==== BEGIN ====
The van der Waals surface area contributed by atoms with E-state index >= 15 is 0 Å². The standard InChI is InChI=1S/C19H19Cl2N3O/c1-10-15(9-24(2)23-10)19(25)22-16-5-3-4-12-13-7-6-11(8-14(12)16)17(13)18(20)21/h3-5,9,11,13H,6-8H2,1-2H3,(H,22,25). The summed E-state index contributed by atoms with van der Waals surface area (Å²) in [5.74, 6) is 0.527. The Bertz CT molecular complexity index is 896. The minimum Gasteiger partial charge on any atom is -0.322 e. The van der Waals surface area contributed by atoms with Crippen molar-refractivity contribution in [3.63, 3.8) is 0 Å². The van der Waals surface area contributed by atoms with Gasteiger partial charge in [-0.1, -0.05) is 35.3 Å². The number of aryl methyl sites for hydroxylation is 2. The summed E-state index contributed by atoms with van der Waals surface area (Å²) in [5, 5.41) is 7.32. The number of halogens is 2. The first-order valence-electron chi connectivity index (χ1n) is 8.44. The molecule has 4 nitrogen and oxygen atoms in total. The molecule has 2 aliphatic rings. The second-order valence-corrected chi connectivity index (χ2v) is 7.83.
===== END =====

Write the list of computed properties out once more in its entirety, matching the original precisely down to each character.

The van der Waals surface area contributed by atoms with E-state index >= 15 is 0 Å². The standard InChI is InChI=1S/C19H19Cl2N3O/c1-10-15(9-24(2)23-10)19(25)22-16-5-3-4-12-13-7-6-11(8-14(12)16)17(13)18(20)21/h3-5,9,11,13H,6-8H2,1-2H3,(H,22,25). The summed E-state index contributed by atoms with van der Waals surface area (Å²) in [5.74, 6) is 0.527. The Bertz CT molecular complexity index is 896. The minimum Gasteiger partial charge on any atom is -0.322 e. The van der Waals surface area contributed by atoms with Crippen molar-refractivity contribution in [3.63, 3.8) is 0 Å². The van der Waals surface area contributed by atoms with Gasteiger partial charge in [-0.1, -0.05) is 35.3 Å². The number of aryl methyl sites for hydroxylation is 2. The summed E-state index contributed by atoms with van der Waals surface area (Å²) in [5, 5.41) is 7.32. The number of halogens is 2. The first-order valence-electron chi connectivity index (χ1n) is 8.44. The molecule has 4 nitrogen and oxygen atoms in total. The molecule has 2 aliphatic rings. The second-order valence-corrected chi connectivity index (χ2v) is 7.83.